Floods ground Sri Lanka President Mahinda Rajapaksa

The BBC's Charles Haviland in Colombo describes the situation as the flooding continues

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Heavy monsoon rains have forced Sri Lanka's president to abandon a visit to areas affected by severe flooding which has displaced nearly 200,000 people and killed 18 others.

Mahinda Rajapaksa had to cancel his helicopter trip from Polonnaruwa in the east to the badly affected coastal city of Batticaloa 120km (75 miles) away.

The downpour is continuing after two weeks of rain in the centre and east.

The floods have inundated farmland and destroyed rice fields.

Emergency

The eastern cities of Ampara and Batticaloa have been worst affected by the deluge, which has left some stretches of railway line under nearly a metre of water.

Map

Officials in Ampara say the rainfall there since Saturday has been the highest ever recorded in such a short time.

"There is a shortage of food for children," a member of Sri Lanka's minority Muslim community in Ampara told BBC Tamil.

"In the morning we were forced to divide a single breakfast food parcel into four and give it to our four children.

"We have not got any help from the government. But the local people - especially the rich - have come forward and helped us... We are only getting something to eat because of their generosity."

A number of big reservoirs have burst their banks, destroying paddy fields in a major rice-growing area.

People in some remote areas have told the BBC they have seen no sign of aid agencies or government relief, and that some people in makeshift camps have been missing out on meals.

Those displaced by the floods have squeezed into 800 camps that have sprung up in school premises, many of which are surrounded by water. Some camps are themselves flooded, forcing people to go elsewhere to escape the water.

A deputy government minister, Mohammed Hizbullah, told the BBC the situation in the east coast town of Batticaloa was getting worse as night fell on Wednesday.

"Every hour, the camp numbers are increasing" - the words of a Sri Lankan deputy minister, Mohammed Hizbullah, who comes from Batticaloa and says he will stay there until the situation eases.

He said there was an urgent need for milk and infant foods, mosquito nets, towels and sheets. Nearly 50 irrigation reservoirs have burst their banks and the sluices of five more have been opened as a precaution.

The chief local official said at least 15 villages were being supplied by motorboat via lagoons as road connections were cut off. The local authorities are trying to get cooked meals to marooned families, but nearly 200,000 other people have left their homes for the camps which have been set up in schools, mosques and other public places.

Long stretches of the coast to the north and south, peppered with lagoons, are also flooded. Rains are hampering helicopter transport and the president was unable to fly into Batticaloa as planned.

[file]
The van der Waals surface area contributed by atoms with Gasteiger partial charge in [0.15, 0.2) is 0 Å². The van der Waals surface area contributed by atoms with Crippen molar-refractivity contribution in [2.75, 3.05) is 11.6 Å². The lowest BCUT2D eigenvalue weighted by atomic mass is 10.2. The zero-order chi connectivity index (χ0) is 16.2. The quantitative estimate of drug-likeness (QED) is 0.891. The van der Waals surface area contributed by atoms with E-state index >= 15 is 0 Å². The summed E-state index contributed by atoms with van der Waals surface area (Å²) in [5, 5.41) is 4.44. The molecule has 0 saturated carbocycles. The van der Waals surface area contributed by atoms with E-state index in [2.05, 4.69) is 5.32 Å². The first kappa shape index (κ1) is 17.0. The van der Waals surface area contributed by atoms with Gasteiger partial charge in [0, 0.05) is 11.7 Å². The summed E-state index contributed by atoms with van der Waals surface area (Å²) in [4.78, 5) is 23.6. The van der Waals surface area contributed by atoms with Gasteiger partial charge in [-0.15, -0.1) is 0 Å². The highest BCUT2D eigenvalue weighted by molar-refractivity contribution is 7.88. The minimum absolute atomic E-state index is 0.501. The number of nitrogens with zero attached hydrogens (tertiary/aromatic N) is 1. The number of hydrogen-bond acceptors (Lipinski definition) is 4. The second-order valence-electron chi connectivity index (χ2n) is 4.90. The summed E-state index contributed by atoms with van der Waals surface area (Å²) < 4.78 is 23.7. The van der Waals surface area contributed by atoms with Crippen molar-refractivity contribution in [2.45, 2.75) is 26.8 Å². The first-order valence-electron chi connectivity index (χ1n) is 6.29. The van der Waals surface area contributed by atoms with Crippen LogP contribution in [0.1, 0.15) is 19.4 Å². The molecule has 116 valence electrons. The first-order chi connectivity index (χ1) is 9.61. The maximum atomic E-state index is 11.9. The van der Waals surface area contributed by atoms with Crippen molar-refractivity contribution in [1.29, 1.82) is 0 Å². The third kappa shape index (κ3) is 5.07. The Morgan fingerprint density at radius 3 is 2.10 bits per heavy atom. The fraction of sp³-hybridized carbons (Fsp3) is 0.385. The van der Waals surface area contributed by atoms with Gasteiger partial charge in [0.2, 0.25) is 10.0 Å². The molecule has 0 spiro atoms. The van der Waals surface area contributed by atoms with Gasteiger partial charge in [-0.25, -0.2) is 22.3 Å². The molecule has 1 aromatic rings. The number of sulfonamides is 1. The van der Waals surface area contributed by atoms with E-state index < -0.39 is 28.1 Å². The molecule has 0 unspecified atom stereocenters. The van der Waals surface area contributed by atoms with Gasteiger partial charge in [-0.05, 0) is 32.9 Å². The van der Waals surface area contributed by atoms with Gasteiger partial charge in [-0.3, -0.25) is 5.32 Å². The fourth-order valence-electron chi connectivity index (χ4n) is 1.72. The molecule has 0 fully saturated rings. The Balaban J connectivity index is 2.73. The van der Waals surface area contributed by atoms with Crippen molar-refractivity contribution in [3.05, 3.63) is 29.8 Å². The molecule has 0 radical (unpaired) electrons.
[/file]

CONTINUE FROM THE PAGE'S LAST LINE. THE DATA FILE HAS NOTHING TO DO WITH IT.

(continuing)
One official speaking to the BBC from the town of Kinniya said the water level has risen dramatically overnight and he was standing on an island. Far to the south, the village of Pottuvil is without clean water as its supply pipe has been breached.

He said that 25 out of 200 makeshift camps for displaced people had themselves come under water and the armed forces were helping people get out to safer places.

Numerous towns and villages were flooded with no road access and the authorities were getting calls for help from villagers whom they were unable to reach, Mr Hizbullah said.

People in Batticaloa district told the BBC Tamil service they had done their best to stay in their villages, but had been forced to flee in the end.

"We tried staying in the houses, but with continuous rains it's impossible," one woman said. "There was 5ft (1.5m) of water inside the house."

She and many others had been taken to safety in makeshift camps by tractor.

"All our clothes are wet and we don't have spare clothes to change into. We have come here leaving everything back home," another man said.

The air force has helped evacuate people and drop food supplies to some cut-off communities.

The government has made an emergency appeal for ordinary people's help in sending dry rations, mattresses and bottled water.

Clean water and food supplies have been sent by official and international agencies to the worst-hit areas.

But the deputy disaster management minister Duleep Wijesekara said some places, such as Muttur, have been difficult to reach.

"I boarded a high-speed navy boat to get there [to Muttur], but due to the huge waves we had to turn back after sailing for about 15km. After that we had to send food in by air," he added.

The floods bring a risk of disease, including the mosquito-borne dengue fever, which even in normal times is a severe problem in the country.

The health ministry and relief organisations are trying to supply hygiene kits and raise people's awareness of health hazards.

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